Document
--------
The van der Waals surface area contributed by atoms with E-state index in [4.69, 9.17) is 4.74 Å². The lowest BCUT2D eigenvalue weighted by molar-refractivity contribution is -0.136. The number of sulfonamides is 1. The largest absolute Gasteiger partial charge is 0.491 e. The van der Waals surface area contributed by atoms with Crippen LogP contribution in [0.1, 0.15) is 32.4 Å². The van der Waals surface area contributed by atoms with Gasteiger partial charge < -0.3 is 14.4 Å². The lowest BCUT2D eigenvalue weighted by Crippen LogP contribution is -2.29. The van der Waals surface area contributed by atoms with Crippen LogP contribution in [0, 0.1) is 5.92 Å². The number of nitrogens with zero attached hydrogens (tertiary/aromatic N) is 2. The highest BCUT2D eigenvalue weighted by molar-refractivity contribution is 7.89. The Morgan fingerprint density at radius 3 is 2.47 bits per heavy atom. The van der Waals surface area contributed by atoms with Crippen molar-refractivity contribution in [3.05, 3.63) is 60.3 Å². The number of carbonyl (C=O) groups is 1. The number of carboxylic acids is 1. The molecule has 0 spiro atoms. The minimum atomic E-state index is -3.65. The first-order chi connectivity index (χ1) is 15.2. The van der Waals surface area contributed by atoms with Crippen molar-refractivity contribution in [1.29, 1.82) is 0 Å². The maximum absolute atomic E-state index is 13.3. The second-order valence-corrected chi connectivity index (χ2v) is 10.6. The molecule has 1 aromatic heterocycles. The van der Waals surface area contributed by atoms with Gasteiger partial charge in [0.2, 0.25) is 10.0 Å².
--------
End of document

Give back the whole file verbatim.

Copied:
The van der Waals surface area contributed by atoms with E-state index in [4.69, 9.17) is 4.74 Å². The lowest BCUT2D eigenvalue weighted by molar-refractivity contribution is -0.136. The number of sulfonamides is 1. The largest absolute Gasteiger partial charge is 0.491 e. The van der Waals surface area contributed by atoms with Crippen LogP contribution in [0.1, 0.15) is 32.4 Å². The van der Waals surface area contributed by atoms with Gasteiger partial charge < -0.3 is 14.4 Å². The lowest BCUT2D eigenvalue weighted by Crippen LogP contribution is -2.29. The van der Waals surface area contributed by atoms with Crippen LogP contribution in [0, 0.1) is 5.92 Å². The number of nitrogens with zero attached hydrogens (tertiary/aromatic N) is 2. The highest BCUT2D eigenvalue weighted by molar-refractivity contribution is 7.89. The Morgan fingerprint density at radius 3 is 2.47 bits per heavy atom. The van der Waals surface area contributed by atoms with Crippen molar-refractivity contribution in [3.05, 3.63) is 60.3 Å². The number of carbonyl (C=O) groups is 1. The number of carboxylic acids is 1. The molecule has 0 spiro atoms. The minimum atomic E-state index is -3.65. The first-order chi connectivity index (χ1) is 15.2. The van der Waals surface area contributed by atoms with Crippen molar-refractivity contribution in [1.29, 1.82) is 0 Å². The maximum absolute atomic E-state index is 13.3. The second-order valence-corrected chi connectivity index (χ2v) is 10.6. The molecule has 1 aromatic heterocycles. The van der Waals surface area contributed by atoms with Gasteiger partial charge in [0.2, 0.25) is 10.0 Å².